How India & Maldives Are Fixing Their Friendship

There are a few things the two countries are doing to make up for lost time while Maldives was under Yameen.

3 min read

Maldivian President Ibrahim Solih is in India on a 3-day visit, his first foreign visit since assuming power. After Solih won the election against the previous China-leaning president, Abdulla Yameen, PM Narendra Modi was the only head of government to be invited to Solih's swearing-in. Solih is in Delhi to mend fences with India, and explore investment opportunities.

Solih's election win over Yameen means that India once again has a friend in the Maldives.

In a speech soon after his win, Solih said that the Maldives' coffers were drained of several billion rufiyaa due to corruption, embezzlement, and indebtedness to China under the previous government. So as he arrives in India, here are the issues between the two countries that have been or are being resolved to get bilateral relations back on track.


Helping Escape Chinese Debt

With the defeat of Yameen, new president Solih has been outspoken about the extent of the Maldives’ Chinese debt – about $1.5 billion, he said in a speech.

After talks between Modi and Solih on 17 December, India announced $1.4 billion of aid to the debt-ridden country.

A Whole New Visa Agreement

Under the Yameen government, the Maldives had stopped renewing and granting work visas to Indian nationals, in an apparent diplomatic snub to New Delhi as Yameen cosied up to China.

But under Solih, the two nations have been working through the visa issue and are have signed a new agreement on visa facilitation after their talks. The new agreement will allow Indian investors to travel to the Maldives, and will also allow more Maldivian students to study in India.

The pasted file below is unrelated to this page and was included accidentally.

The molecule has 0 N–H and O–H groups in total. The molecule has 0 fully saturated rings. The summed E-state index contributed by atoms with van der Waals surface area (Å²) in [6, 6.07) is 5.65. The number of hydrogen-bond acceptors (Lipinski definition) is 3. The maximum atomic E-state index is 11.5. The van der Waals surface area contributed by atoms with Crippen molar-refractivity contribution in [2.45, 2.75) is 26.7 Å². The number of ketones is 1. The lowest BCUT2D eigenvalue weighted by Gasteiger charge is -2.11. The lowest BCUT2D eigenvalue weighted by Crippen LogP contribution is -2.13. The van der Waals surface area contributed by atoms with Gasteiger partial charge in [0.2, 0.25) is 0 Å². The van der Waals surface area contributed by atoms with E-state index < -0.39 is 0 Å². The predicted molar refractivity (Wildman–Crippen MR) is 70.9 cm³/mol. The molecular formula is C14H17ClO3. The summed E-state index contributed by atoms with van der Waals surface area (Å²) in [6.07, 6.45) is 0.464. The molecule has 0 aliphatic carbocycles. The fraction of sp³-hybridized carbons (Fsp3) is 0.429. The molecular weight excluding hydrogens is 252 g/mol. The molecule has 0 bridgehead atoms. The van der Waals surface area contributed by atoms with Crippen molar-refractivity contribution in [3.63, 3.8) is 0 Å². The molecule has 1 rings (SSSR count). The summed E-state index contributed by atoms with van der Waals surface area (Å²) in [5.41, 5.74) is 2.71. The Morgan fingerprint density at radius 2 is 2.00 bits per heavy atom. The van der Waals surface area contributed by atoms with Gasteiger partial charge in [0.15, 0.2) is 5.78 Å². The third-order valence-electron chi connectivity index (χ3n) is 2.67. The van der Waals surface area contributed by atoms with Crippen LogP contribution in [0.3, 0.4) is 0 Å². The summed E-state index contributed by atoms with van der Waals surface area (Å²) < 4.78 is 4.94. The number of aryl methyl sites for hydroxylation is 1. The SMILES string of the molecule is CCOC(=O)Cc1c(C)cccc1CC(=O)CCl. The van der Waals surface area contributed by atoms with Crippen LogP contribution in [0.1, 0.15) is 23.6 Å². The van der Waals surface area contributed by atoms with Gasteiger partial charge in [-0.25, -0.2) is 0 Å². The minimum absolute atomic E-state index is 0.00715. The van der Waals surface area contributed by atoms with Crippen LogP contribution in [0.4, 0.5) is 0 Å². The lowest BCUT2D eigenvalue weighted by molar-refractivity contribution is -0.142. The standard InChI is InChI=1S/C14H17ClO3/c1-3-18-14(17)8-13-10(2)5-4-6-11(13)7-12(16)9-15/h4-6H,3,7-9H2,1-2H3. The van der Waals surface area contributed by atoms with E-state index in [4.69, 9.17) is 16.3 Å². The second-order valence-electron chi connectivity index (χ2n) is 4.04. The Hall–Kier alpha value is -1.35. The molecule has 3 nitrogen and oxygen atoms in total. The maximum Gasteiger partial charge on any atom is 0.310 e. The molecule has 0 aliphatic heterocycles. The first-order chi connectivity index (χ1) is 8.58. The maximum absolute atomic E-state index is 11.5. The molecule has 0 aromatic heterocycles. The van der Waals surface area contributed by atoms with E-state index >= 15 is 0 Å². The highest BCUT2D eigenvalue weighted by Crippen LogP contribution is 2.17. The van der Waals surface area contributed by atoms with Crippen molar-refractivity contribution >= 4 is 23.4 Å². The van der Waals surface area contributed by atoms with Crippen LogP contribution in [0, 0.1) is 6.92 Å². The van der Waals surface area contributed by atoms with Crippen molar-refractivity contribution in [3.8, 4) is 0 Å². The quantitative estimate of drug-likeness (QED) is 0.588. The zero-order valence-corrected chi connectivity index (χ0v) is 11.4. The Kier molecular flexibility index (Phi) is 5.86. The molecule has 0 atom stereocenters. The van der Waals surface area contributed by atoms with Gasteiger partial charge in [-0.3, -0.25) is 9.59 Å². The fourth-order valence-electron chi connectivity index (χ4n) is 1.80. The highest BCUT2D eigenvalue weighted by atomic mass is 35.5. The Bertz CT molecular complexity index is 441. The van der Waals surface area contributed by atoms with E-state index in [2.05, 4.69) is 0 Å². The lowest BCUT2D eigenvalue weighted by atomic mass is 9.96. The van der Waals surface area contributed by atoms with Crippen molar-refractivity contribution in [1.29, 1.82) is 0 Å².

The Helicopter Snub Undone

Earlier this year, Yameen had quite rudely indicated to Delhi that it take back two of the helicopters it had gifted the Maldives.

But soon after Solih's victory, in an interview to WION, the new Defence Minister Mariya Ahmed Didi had said, "It’s not in our culture to ask neighbours to take back what they give."

The helicopters, Maldivian Foreign Minister Abdullah Shahid had said in an interview to Times Now, would be staying in the Maldives after all, to be put to civilian uses like search and rescue operations and medical emergencies.


Dornier Back in Play

The Dornier aircraft, offered as yet another gift by India to the Maldives, had been rebuffed by the Yameen government. Uh, why would the Maldives reject a free aircraft?

Well, speaking to Times Now, Maldivian Foreign Minister Shahid had said that the previous government preferred to buy the Dornier on loan from Pakistan instead, because they would get a commission... but that the new government had no interest in taking on another loan, and would prefer it as a gift from India as offered.


Refurbishing the Main Port

Malé needs to relocate and refurbish its existing commercial port, as it can no longer deal with the number of ships coming in. The Wire reports that Malé wants to use India’s proposed line of credit of at least $700 million to redevelop its port. But there’s a small problem: The last time an Indian company was given a contract to redevelop national infrastructure, it went badly. Indian infrastructure company GMR was given the contract to redevelop Malé’s airport in 2010, but was unceremoniously kicked out in 2012.

Not that Malé didn’t have its reasons; GMR had been charging each passenger $27 in airport development charge and insurance surcharge, India Today reported. The Maldivian civil court had ruled against such a surcharge, and GMR took the case to arbitration in Singapore. The $500 milion deal had also been a victim of regime change as the Hassan government took over from the Nasheed government that had awarded GMR the contract.

But it does mean that private Indian players may be cagey about investing in the Maldives.


Wait, Not So Fast...

Yes, the bilateral relationship appears to be back on track, and yes the new government is much less keen on getting in bed with China than its predecessor, but a few facts remain: The Maldives has signed contracts with Chinese companies for infrastructure projects, and Solih has indicated that even though these were negotiated at inflated prices, there is no choice but to continue with them and try to mitigate further damage.

The Solih government has also said that China remains a friend, and one that has brought the Maldives economic benefit.

Like all small countries on India’s periphery, the Maldives will try to leverage both India and China against each other to get the best deal for itself, as all countries do – it will still be up to India to inspire friendship and cooperation.

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